All BRSS programs are free and open to the public Refreshments are served at 7:15. Programs begin at 7:30, unless otherwise noted.
Saturday, October 20, 10 - 12 noon
Celebrate the "Year of the Bird"
Location: Greenburgh Nature Center
2018 has been declared the “Year of the Bird” by National Audubon Society, National Geographic and many other organizations and governments, including Westchester County. It commemorates the 100th Anniversary of the Migratory Bird Treaty Act, which is credited with saving millions, if not trillions, of birds. The goal is to get the public more engaged with birds. If you care about birds, then you will care about protecting our environment, something under constant threat.
We will hold a program to celebrate the “Year of the Bird” at the Greenburgh Nature Center.
The program is filled with hands-on activities that will be fun and educational for the whole family. What makes a bird a bird? Feathers! What is a wingspan and what is yours? Birds use birdsong to find a mate. Can you find your mate? A bird’s beak determines what it eats. What do you eat if your beak is shaped like a spoon? Birds use a variety of different materials to make a nest. Can you build a nest without using your hands? What colors and behaviors of birds will you discover on a mini bird walk on the grounds of the GNC? What’s the best way to help birds?
At the midway point (11:00), we will meet at the Birds of Prey exhibit for their daily feeding, plus learn about the importance of the Migratory Bird Treaty Act and how it is now threatened after 100 years.
Location: Greenburgh Nature Center, 99 Dromore Rd., Scarsdale
Kathryn Schneider, will discuss her new book Birding the Hudson Valley. Three years in the making, Kathryn wrote her book to help backyard birdwatchers hone their skills, become better birders, connect to the birding community, and see more birds.It tells birders where and when to bird and leads them to terrific birding destinations from Troy to New York City.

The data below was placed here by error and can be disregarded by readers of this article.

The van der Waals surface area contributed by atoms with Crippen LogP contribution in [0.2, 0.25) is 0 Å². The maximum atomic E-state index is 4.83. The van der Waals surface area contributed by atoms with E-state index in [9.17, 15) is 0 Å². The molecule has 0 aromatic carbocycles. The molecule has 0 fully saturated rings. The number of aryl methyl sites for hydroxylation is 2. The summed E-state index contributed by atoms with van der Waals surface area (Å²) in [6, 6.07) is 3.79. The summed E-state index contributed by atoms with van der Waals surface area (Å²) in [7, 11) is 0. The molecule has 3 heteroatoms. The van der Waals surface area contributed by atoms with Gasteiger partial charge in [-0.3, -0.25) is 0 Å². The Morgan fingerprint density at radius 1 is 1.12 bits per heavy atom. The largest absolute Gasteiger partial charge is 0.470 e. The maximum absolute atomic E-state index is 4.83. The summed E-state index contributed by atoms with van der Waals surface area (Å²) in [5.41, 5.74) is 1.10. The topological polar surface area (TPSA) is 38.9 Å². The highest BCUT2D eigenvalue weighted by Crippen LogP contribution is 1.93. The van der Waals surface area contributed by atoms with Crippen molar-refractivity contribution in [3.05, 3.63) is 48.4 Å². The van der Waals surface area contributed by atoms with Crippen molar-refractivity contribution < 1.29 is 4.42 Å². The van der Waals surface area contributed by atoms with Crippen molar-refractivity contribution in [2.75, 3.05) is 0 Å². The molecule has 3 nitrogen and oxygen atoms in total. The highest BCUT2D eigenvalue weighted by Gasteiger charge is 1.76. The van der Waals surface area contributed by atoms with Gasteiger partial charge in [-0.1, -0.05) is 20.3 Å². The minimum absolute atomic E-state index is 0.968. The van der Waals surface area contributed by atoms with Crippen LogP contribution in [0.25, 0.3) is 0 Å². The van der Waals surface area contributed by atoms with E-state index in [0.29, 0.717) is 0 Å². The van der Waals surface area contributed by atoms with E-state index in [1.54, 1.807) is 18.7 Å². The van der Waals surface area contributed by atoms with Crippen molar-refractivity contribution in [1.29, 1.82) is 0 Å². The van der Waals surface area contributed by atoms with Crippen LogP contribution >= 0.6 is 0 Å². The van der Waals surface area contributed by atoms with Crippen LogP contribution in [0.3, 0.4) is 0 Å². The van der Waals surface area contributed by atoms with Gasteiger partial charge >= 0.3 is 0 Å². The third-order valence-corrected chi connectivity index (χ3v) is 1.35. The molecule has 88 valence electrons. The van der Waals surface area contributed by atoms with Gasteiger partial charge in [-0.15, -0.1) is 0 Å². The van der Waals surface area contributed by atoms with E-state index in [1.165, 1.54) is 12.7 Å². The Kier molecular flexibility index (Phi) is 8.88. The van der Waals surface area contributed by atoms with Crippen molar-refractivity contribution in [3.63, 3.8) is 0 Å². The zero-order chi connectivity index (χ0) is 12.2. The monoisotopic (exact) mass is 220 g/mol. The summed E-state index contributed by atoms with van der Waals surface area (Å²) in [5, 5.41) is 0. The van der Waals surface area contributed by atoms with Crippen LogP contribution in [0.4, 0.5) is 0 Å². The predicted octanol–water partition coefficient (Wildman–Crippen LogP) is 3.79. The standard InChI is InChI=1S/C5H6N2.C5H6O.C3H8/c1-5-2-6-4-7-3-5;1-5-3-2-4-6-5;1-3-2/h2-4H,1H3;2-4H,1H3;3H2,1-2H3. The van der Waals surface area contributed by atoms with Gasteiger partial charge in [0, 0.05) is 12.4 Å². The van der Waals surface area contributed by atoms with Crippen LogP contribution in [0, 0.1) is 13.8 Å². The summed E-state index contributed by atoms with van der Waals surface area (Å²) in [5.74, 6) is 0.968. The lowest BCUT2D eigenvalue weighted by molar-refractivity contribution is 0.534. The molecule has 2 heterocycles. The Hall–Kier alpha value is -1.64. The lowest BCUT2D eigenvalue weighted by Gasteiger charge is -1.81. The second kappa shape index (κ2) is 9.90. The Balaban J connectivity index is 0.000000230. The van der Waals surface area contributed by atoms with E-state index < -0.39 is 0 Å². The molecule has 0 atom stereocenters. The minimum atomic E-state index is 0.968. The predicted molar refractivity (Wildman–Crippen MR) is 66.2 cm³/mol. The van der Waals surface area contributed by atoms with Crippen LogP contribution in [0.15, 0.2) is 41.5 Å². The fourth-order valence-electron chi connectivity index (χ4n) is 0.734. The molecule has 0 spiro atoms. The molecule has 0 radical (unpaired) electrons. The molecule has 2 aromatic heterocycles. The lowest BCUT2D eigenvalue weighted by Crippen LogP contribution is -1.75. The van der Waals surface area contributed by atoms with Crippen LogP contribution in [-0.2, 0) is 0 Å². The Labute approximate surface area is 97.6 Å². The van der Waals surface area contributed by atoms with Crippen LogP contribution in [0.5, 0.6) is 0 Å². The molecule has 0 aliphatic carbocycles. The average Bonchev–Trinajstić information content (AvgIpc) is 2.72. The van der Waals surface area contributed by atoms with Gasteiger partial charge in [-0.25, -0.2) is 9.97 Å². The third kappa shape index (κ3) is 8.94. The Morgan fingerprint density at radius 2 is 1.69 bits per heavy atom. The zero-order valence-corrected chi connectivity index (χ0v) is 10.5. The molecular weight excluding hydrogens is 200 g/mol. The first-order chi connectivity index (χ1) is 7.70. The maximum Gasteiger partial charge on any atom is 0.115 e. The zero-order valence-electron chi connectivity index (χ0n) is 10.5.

Her talk will examine the methods she used to identify the best birding sites in the Hudson Valley, and end with her thoughts on how birders can use their pastime to protect the beautiful natural areas that make the Hudson Valley a special place for both birds and people.
Location: Chappaqua Performing Arts Center, 480 Bedford Rd., Chappaqua
Jointly sponsored by all five Audubon chapters in Westchester County as part of the “Year of the Bird” celebration.
Tuesday, March 26, 7:00 - 9:00 p.m.
Migratory Fish Species on the Bronx River and Volunteer Engagement Opportunities
Speakers: Michelle Luebke (Director of Environmental Stewardship) and Diana Fu (Education & Stewardship Associate) from the Bornx River Alliance
Join us to learn about the anadromous Alewife herring, which live in the ocean and span in freshwater, and the catadromous American eels, which live in freshwater and spawn in the ocean.
Location: Tuckahoe Community Center, 71 Columbus Ave., Tuckahoe
Sponsored the Tuckahoe Public Library and BRSS Audubon
Wednesday, April 10, 7:15 p.m.
The Timber Rattlesnake and its Conservation
Speaker: Tom Tyning, Professor of Environmental Studies at Berkshire Community College
The Timber Rattlesnake is one of the most endangered vertebrate in the Northeast. Already gone from two new England states, the Timber Rattlesnake is endangered in all others and declining over much of its former range in Eastern North America. Conservation efforts, new understandng of the snake's remarkable behaviors and survival strategies, and a look at the current state of knowedge of this facinating repitle are highlighted.
Tom Tying was a Field Biologist and Master naturalist for the Massachusetts Audubon Society for 24 years. He's an authority on New England natural history. His main interests are amphibians and reptiles.
Location: Eastchester Public Library, 11 Oakridge Place, Eastchester